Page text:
And oh, Noah.  I loved Noah.  I pictured him as kind of a Michael Biehn-type, circa original Terminator.  And I love his relationship with Emma.  Those two are absolutely perfect together, and the love they have for each other is completely swoon-worthy.

I hope M.D. Waters continues to be this prolific, because I already need many more books from her.  Preferably within a month or two.  That’s doable, right?

Highly recommended.

One More Night

Finished One More Night by Lauren Blakely.  I received a copy for review.

Summary (from Goodreads):

Your presence is requested for another installment in the tale of Julia and Clay, two red-hot lovers. Come inside their world of passion and suspense once more for a deliciously erotic and heart-poundingly dangerous story of pearls, handcuffs, thieves, mobsters, poker and pleasure in the city of sin…

Happy endings don’t come easily. They’re hard-won and Clay Nichols is going to have to keep earning his…
Now living together in New York with her debt safely paid off, sexy bartender Julia Bell and hot-as-hell entertainment lawyer Clay thought their future was clear sailing.
But life doesn’t work that way and the fiery lovers run into a slew of new challenges as Clay tries to put a ring on it. Trouble looms in every corner–trouble from clients, trouble with timing, and, most of all, trouble from her past returns on their trip to Vegas. A dangerous man who knows much more about Julia than he should surfaces in Sin City where they’re supposed to be enjoying a weekend getaway. Following her in the casino, watching her every move at the pool, targeting her as she plays poker.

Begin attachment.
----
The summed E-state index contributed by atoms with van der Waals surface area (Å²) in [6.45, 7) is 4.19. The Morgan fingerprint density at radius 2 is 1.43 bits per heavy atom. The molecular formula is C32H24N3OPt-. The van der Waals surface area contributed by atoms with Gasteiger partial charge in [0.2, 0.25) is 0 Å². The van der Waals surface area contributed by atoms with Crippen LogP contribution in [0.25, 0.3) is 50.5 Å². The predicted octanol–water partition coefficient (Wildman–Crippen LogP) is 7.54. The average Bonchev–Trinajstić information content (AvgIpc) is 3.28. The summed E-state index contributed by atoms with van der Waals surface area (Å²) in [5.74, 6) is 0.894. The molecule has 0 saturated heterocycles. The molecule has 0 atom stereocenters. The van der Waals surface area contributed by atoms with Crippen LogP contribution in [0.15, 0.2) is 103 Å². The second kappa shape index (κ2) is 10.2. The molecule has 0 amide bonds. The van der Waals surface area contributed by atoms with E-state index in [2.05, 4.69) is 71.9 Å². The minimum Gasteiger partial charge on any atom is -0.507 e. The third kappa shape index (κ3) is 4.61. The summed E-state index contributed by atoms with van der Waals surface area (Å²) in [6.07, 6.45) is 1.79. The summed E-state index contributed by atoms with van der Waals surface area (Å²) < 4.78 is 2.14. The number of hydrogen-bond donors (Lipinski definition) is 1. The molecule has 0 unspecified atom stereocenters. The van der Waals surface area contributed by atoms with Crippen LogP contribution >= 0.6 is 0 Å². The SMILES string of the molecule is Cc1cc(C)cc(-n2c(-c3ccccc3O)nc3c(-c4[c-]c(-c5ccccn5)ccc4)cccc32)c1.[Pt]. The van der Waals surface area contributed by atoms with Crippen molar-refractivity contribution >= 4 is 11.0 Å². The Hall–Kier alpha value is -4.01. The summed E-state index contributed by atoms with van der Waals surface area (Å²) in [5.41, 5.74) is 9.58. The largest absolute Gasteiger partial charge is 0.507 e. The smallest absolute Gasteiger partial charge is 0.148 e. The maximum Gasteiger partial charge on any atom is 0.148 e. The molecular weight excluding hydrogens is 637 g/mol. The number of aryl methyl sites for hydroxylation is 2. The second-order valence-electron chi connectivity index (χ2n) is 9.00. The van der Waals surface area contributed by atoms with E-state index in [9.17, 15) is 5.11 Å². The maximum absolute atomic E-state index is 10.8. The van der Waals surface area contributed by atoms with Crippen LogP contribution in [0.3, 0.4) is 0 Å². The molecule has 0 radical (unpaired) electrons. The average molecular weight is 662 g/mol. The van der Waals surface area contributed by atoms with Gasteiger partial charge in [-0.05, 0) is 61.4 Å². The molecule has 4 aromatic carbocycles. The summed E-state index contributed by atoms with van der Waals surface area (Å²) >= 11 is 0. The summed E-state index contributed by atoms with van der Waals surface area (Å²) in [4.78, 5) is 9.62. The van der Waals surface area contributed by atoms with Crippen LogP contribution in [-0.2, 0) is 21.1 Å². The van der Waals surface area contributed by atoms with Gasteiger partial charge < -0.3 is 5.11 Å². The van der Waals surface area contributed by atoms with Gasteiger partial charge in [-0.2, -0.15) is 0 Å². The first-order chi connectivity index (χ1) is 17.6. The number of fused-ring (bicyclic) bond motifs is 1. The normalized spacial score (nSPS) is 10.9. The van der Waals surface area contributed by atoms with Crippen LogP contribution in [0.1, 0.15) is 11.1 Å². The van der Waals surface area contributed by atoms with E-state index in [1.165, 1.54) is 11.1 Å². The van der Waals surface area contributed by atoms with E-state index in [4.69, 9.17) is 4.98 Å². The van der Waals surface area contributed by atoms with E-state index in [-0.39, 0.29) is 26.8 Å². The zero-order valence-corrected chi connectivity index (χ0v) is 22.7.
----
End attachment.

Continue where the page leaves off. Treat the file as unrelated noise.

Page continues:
Too bad Clay is called away repeatedly, leaving Julia alone in a sprawling hotel full of dark corners, back rooms, and unsavory characters. Can Clay save her from danger one more time, and then finally get down on one knee? Or will he be too late for the woman he adores?
Read on in ONE MORE NIGHT, a novel in the New York Times and USA Today Bestselling Seductive Nights series packed with more sex, more dirty talk and more danger. And per your request, the recipe for Julia’s award-winning cocktail, the Purple Snow Globe, has finally been revealed in this ebook!”

This was slightly different in tone than the earlier two Clay and Julia books.  They’re already much darker than most of her other books, but this is the darkest yet.  As the synopsis states, there’s a sense of danger all through this book, and while we know it’s coming, we don’t know who the danger is.

But while there are a lot of tense moments, there’s also a lot of the romance (and steamy scenes) we’ve come to expect from Clay and Julia (and from Lauren Blakely’s books in general).

I’m hoping for more Clay and Julia, but I also can’t wait for every other book she writes.  I love that she’s very prolific.

Highly recommended.

License to Spill

Finished License to Spill by Lisi Harrison.  I received a copy from the publisher.

Summary (from Goodreads):

Three girls, two guys, five secret journals.

The five most popular students at Noble High have secrets to hide; secrets they wrote down in their journals. Now one of their own exposes the private entries…

When our parents were growing up they were encouraged to make mistakes. That’s how they learned. But us? Our mistakes go viral. There is no delete button on the Internet. What kind of future do we have if we can’t escape our embarrassing pasts? I must come off as quite the hypocrite; complaining about our overexposed lives in a book of secret journals I have leaked. But these pages hold proof of how this pressure affects the “best” of us… so until the heat’s turned down, keep reading.“

This book is over the top fun.

I do wish that I had re-read The Pretenders before starting this, because I had problems remembering everyone and their storylines.  But I quickly fell back into this, and it was just what I needed.  (It’s not a must-read, but if you’re in the mood for something light, this may just be the book and series for you.)

Like before, I had definite preferences for some storylines.  I don’t remember liking Jagger very much in The Pretenders, but I liked him a lot more this time around.  I loved Sheridan and her overfondness for drama, movies and journal entries that read like scripts.

And I especially love Vanessa, who has footnotes in her journal entries.  I don’t know why but that always amuses me.